“conspicuous production,” of blatant cash investment. The varying budgets in the culture industry do notbear the slightest relation to factual values, to the meaning of the products themselves. Even the technicalmedia are relentlessly forced into uniformity. Television aims at a synthesis of radio and ﬁlm, and isheld up only because the interested parties have not yet reached agreement, but its consequences willbe quite enormous and promise to intensify the impoverishment of aesthetic matter so drastically, thatby tomorrow the thinly veiled identity of all industrial culture products can come triumphantly out intothe open, derisively fulﬁlling the Wagnerian dream of the
—the fusion of all the artsin one work. The alliance of word, image, and music is all the more perfect than in
because thesensuous elements which all approvingly reﬂect the surface of social reality are in principle embodied inthe same technical process, the unity of which becomes its distinctive content. This process integratesall the elements of the production, from the novel (shaped with an eye to the ﬁlm) to the last soundeffect. It is the triumph of invested capital, whose title as absolute master is etched deep into the heartsof the dispossessed in the employment line; it is the meaningful content of every ﬁlm, whatever plot theproduction team may have selected.
The man with leisure
has to accept what the culture manufacturers offer him. Kant’s formalism stillexpected a contribution from the individual, who was thought to relate the varied experiences of the sensesto fundamental concepts; but industry robs the individual of his function. Its prime service to the customeris to do his schematizing for him. Kant said that there was a secret mechanism in the soul which prepareddirect intuitionsin such a way that they could be ﬁtted into the system of pure reason. But today that secrethas been deciphered. While the mechanism is to all appearances planned by those who serve up the dataof experience, that is, by the culture industry, it is in fact forced upon the latter by the power of society,which remains irrational, however we may try to rationalize it; and this inescapable force is processed bycommercial agencies so that they give an artiﬁcial impression of being in command. There is nothing leftfor the consumer to classify. Producers have done it for him. Art for the masses has destroyed the dreambut still conforms to the tenets of that dreaming idealism which critical idealism balked at. Everythingderives from consciousness: for Malebranche and Berkeley, from the consciousness of God; in mass art,from theconsciousnessof theproductionteam. Not onlyare the hitsongs, stars, and soap operas cyclicallyrecurrent and rigidly invariable types, but the speciﬁc content of the entertainment itself is derived fromthem and only appears to change. The details are interchangeable. The short interval sequence which waseffective in a hit song, the hero’s momentary fall from grace (which he accepts as good sport), the roughtreatment which the beloved gets from the male star, the latter’s rugged deﬁance of the spoilt heiress,are, like all the other details, ready-made clich´es to be slotted in anywhere; they never do anything morethan fulﬁll the purpose allotted them in the overall plan. Their whole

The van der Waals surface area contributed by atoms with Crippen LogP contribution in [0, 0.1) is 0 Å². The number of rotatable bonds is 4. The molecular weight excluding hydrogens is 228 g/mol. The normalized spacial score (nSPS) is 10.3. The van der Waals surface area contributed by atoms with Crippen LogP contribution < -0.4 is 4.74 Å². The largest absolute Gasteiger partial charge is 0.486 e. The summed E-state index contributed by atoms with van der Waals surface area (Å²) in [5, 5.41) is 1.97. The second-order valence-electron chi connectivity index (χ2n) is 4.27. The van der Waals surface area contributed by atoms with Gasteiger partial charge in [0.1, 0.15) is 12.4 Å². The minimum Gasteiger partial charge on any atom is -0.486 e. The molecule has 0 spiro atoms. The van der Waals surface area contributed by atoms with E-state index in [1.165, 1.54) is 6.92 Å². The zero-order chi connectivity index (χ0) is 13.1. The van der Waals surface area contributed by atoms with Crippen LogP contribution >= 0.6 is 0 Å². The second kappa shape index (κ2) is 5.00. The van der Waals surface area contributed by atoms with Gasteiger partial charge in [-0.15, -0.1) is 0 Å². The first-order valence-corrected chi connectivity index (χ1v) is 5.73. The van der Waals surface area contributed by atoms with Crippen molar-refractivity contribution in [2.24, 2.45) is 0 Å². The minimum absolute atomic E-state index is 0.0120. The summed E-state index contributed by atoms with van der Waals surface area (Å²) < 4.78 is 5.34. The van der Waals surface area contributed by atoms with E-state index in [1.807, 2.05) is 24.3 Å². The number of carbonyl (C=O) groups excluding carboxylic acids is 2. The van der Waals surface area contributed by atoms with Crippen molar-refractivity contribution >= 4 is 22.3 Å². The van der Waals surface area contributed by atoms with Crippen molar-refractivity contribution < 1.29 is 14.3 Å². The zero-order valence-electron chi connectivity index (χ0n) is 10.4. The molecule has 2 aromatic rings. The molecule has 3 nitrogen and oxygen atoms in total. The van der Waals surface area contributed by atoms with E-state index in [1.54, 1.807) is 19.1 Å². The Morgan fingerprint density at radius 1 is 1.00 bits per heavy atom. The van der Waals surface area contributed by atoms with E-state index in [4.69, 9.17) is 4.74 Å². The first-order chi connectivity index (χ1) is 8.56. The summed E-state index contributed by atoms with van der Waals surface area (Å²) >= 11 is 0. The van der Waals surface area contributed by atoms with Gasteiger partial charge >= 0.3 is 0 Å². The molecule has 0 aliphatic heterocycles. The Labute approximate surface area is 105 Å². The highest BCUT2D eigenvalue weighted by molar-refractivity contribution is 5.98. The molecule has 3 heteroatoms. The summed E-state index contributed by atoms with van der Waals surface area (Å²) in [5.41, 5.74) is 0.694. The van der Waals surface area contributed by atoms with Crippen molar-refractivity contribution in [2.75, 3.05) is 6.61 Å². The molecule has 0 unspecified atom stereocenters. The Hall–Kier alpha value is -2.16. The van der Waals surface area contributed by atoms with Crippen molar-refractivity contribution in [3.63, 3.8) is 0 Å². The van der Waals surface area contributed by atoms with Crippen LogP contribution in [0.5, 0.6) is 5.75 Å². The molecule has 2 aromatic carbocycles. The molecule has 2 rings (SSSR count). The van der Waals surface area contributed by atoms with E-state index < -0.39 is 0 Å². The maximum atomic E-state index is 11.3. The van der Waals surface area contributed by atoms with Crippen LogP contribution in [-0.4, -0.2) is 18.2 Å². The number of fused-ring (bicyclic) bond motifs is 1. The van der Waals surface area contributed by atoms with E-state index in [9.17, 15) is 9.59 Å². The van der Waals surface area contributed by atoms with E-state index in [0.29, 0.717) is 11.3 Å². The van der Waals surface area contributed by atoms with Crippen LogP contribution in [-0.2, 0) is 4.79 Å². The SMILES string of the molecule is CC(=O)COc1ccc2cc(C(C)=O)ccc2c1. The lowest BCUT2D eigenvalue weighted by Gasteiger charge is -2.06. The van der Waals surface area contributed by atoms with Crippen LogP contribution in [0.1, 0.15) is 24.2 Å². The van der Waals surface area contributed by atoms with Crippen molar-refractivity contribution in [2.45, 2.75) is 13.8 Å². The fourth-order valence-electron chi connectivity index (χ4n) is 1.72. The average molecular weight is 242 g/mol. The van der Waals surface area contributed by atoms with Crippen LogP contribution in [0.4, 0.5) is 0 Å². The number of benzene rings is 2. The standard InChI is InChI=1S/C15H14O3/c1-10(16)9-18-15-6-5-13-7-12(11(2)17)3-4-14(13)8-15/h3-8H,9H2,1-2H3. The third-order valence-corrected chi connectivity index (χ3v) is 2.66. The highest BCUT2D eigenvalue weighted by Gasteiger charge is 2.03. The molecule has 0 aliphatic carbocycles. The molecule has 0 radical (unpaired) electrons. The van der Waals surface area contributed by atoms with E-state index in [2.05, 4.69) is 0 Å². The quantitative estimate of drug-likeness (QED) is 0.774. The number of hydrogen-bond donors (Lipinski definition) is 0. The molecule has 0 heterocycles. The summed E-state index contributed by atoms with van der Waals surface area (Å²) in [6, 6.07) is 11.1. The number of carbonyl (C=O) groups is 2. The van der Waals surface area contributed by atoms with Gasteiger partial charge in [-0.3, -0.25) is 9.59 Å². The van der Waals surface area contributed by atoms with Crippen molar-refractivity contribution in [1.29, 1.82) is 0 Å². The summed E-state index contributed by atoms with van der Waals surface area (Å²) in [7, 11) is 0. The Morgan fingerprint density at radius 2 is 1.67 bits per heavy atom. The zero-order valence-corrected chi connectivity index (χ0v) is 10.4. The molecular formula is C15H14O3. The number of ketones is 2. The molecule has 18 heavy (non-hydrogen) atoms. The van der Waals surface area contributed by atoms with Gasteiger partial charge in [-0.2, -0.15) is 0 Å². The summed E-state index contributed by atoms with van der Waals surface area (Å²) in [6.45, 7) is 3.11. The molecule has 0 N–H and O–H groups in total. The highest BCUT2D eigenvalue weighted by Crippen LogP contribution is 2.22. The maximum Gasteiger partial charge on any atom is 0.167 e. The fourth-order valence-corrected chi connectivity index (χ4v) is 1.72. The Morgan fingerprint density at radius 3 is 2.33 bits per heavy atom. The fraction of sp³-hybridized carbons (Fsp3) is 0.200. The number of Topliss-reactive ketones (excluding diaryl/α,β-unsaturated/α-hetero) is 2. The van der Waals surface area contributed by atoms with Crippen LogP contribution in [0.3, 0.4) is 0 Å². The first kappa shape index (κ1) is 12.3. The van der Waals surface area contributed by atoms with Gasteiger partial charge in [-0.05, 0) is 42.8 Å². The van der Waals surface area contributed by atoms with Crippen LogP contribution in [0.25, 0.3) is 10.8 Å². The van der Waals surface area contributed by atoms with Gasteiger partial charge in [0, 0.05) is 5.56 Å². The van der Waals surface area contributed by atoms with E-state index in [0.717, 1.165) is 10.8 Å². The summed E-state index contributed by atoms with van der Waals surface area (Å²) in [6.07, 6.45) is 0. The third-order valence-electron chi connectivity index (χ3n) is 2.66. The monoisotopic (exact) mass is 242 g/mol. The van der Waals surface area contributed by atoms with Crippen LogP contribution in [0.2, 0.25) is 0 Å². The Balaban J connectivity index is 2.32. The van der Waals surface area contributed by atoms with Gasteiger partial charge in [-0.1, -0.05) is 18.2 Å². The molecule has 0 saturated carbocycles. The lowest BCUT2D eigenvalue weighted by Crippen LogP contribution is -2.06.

raison d’ˆ etre
is to conﬁrm it bybeing its constituent parts. As soon as the ﬁlm begins, it is quite clear how it will end, and who will berewarded, punished, or forgotten. In light music, once the trained ear has heard the ﬁrst notes of the hitsong, it can guess what is coming and feel ﬂattered when it does come. The average length of the shortstory has to be rigidly adhered to. Even gags, effects, and jokes are calculated like the setting in whichthey are placed. They are the responsibility of special experts and their narrow range makes it easy forthem to be apportioned in the ofﬁce. The development of the culture industry has led to the predominanceof the effect, the obvious touch, and the technical detail over the work itself—which once expressed anidea, but was liquidated together with the idea. When the detail won its freedom, it became rebelliousand, in the period from Romanticism to Expressionism, asserted itself as free expression, as a vehicle of protest against the organization. In music the single harmonic effect obliterated the awareness of formas a whole; in painting the individual color was stressed at the expense of pictorial composition; and inthe novel psychology became more important than structure. The totality of the culture industry has putan end to this. Though concerned exclusively with effects, it crushes their insubordination and makesTheodor Adorno and Max Horkneimer 3
The Culture Industry